For one reason or another—dorkiness, Oregonianism, spiritual daintiness—I find myself, at age 33, functionally hip-hop illiterate. Aside from a feverish adolescent fling with my brother’s MC Hammer tape, I have spent almost zero percent of my life voluntarily listening to rap music. Part of this is genetic: As the child of folk-singing hippies, I have ear canals specially angled to detect and enjoy warbly guitar ballads. (Simon and Garfunkel reunite every day to play nine-hour private concerts in the coffeehouse of my mind.) I have never, to my knowledge, heard a song by 2Pac, Nas, Lil’ Kim, Lil Wayne, KRS-One, DMX, Kanye West, Cam’ron, 50 Cent, or the Wu-Tang Clan. Until last week, I thought Mobb Deep and Mos Def were the same thing. (It turns out they are very different.)
Normally I don’t mind being out of the pop-cultural loop—I’ve even learned, over the years, to wear my ignorance with a certain musty old-man pride. Given, however, that I am a professional studier of words, my hip-hop blind spot has come to seem indefensible: I am clueless about one of the culture’s most vital fronts of verbal artistry. It would be like an art critic who’s never seen a comic book, or a choreographer who’s never heard of Michael Jackson.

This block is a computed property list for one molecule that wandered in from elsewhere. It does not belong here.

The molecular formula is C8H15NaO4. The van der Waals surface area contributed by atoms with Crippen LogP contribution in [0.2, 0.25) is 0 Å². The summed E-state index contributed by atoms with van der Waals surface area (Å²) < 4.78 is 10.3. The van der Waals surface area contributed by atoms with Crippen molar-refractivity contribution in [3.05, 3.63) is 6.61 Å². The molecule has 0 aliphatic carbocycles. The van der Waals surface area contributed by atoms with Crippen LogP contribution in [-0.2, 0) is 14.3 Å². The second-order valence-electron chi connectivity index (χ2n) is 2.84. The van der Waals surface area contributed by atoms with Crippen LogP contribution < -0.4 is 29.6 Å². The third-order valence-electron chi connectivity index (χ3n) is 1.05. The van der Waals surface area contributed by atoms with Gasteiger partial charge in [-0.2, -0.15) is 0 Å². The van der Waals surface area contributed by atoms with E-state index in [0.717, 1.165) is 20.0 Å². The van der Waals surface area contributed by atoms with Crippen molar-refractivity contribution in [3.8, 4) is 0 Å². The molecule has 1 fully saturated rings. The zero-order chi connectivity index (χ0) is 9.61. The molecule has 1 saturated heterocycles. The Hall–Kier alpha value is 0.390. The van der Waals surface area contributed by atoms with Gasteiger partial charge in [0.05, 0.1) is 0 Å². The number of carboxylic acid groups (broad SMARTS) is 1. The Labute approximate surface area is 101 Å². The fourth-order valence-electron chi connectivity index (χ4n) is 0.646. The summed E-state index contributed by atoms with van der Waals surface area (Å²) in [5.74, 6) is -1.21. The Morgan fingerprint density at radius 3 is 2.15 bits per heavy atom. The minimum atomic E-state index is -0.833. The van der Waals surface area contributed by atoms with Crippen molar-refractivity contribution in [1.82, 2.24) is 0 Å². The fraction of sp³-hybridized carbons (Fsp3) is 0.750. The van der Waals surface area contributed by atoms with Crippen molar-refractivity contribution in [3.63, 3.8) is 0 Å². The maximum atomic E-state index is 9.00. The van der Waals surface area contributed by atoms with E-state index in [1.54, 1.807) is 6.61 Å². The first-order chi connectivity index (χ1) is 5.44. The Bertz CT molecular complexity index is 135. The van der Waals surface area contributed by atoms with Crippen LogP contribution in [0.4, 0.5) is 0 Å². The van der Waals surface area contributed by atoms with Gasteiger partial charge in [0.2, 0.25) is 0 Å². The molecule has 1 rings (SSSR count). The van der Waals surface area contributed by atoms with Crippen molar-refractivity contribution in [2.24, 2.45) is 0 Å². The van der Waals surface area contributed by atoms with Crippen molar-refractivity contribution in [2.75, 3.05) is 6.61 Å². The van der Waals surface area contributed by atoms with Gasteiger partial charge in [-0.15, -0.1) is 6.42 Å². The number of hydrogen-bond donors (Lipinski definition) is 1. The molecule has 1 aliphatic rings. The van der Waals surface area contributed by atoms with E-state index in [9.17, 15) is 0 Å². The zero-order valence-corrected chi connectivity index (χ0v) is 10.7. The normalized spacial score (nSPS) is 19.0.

This is why I’m so evangelically excited about The Anthology of Rap, Yale University Press’s monumental new collection of rap lyrics. It feels like it was published, exclusively for me, by the vanity press of my own subconscious. It’s an English major’s hip-hop bible, an impossible fusion of street cred and book learning. The anthology spans the entire 30-year history of the genre, from Afrika Bambaataa to Young Jeezy.
If you’re like Sam—or if you already know E-40, the man who popularized the suffix -izzle, and Twista, onetime holder of the Guinness record for world’s fastest MC—you don’t want to miss the book party reading at 92YTribeca featuring editors Adam Bradley and Andrew DuBois with a line-up of writers, musicians, poets and academics including Imani Perry, LaTasha Diggs, Immortal Technique, Ta-Nehisi Coates, Adam Mansbach, Touré, Dream Hampton and Grandmaster Caz on November 17.